Next-generation sequencing in molecular diagnosis: NUBPL mutations highlight the challenges of variant detection and interpretation. Hum Mutat

Murdoch Childrens Research Institute, Royal Children's Hospital, Melbourne, Victoria, Australia.
Human Mutation (Impact Factor: 5.14). 02/2012; 33(2):411-8. DOI: 10.1002/humu.21654
Source: PubMed


Next-generation sequencing (NGS) is transitioning from being a research tool to being used in routine genetic diagnostics, where a major challenge is distinguishing which of many sequence variants in an individual are truly pathogenic. We describe some limitations of in silico analyses of NGS data that emphasize the need for experimental confirmation. Using NGS, we recently identified an apparently homozygous missense mutation in NUBPL in a patient with mitochondrial complex I deficiency. Causality was established via lentiviral correction studies with wild-type NUBPL cDNA. NGS data, however, provided an incomplete understanding of the genetic abnormality. We show that the maternal allele carries an unbalanced inversion, while the paternal allele carries a branch-site mutation in addition to the missense mutation. We demonstrate that the branch-site mutation, which is present in approximately one of 120 control chromosomes, likely contributes to pathogenicity and may be one of the most common autosomal mutations causing mitochondrial dysfunction. Had these analyses not been performed following NGS, the original missense mutation may be incorrectly annotated as pathogenic and a potentially common pathogenic variant not detected. It is important that locus-specific databases contain accurate information on pathogenic variation. NGS data, therefore, require rigorous experimental follow-up to confirm mutation pathogenicity.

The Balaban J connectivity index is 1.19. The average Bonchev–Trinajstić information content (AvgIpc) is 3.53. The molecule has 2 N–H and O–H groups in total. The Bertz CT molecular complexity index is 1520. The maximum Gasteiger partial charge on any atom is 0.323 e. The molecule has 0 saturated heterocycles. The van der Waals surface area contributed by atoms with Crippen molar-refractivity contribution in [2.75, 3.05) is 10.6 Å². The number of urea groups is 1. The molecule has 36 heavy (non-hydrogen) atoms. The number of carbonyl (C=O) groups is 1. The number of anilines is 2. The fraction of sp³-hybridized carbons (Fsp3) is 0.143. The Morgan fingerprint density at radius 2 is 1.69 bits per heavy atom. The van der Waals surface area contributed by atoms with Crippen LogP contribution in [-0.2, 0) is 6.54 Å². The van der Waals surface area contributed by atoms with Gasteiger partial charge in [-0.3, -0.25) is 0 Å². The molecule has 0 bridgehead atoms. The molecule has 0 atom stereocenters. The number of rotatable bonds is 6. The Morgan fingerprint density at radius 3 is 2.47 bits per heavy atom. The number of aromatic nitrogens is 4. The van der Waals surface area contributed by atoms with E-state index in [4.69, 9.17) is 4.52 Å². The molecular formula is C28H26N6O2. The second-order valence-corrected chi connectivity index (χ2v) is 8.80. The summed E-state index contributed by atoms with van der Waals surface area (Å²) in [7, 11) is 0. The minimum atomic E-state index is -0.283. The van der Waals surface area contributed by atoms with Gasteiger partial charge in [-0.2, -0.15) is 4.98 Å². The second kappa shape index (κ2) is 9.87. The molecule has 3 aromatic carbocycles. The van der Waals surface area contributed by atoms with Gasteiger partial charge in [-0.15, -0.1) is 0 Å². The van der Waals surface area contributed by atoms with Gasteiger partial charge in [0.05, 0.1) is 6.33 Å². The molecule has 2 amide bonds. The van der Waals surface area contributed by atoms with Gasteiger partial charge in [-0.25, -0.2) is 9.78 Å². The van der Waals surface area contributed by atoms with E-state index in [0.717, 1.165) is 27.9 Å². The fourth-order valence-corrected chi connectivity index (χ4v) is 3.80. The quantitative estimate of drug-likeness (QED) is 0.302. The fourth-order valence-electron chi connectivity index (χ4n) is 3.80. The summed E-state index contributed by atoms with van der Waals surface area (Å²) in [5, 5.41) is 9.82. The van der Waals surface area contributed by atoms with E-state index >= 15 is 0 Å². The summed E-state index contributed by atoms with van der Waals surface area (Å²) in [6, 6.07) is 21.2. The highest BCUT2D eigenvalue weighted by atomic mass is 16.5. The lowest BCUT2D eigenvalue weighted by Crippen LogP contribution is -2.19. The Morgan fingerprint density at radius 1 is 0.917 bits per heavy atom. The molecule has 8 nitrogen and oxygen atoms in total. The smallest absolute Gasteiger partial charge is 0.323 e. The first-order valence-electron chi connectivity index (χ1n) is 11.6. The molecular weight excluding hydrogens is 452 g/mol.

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    • "RNA studies may be used to further validate and confirm the consequences of a splice site variant. Examples of other pathogenic non-coding or splice site variants include a GATA2 intron 5 self-regulating binding site mutation in MonoMAC syndrome (Hsu et al. 2013); a TERT promoter mutation in melanoma (Horn et al. 2013); a variant in the 3'UTR of HDAC6 in dominant X-linked chondrodysplasia, affecting miRNA-mediated posttranscriptional regulation (Simon et al. 2010); and a pathogenic branch-site mutation in NUBPL in a patient with mitochondrial complex I deficiency (Tucker et al. 2012). "
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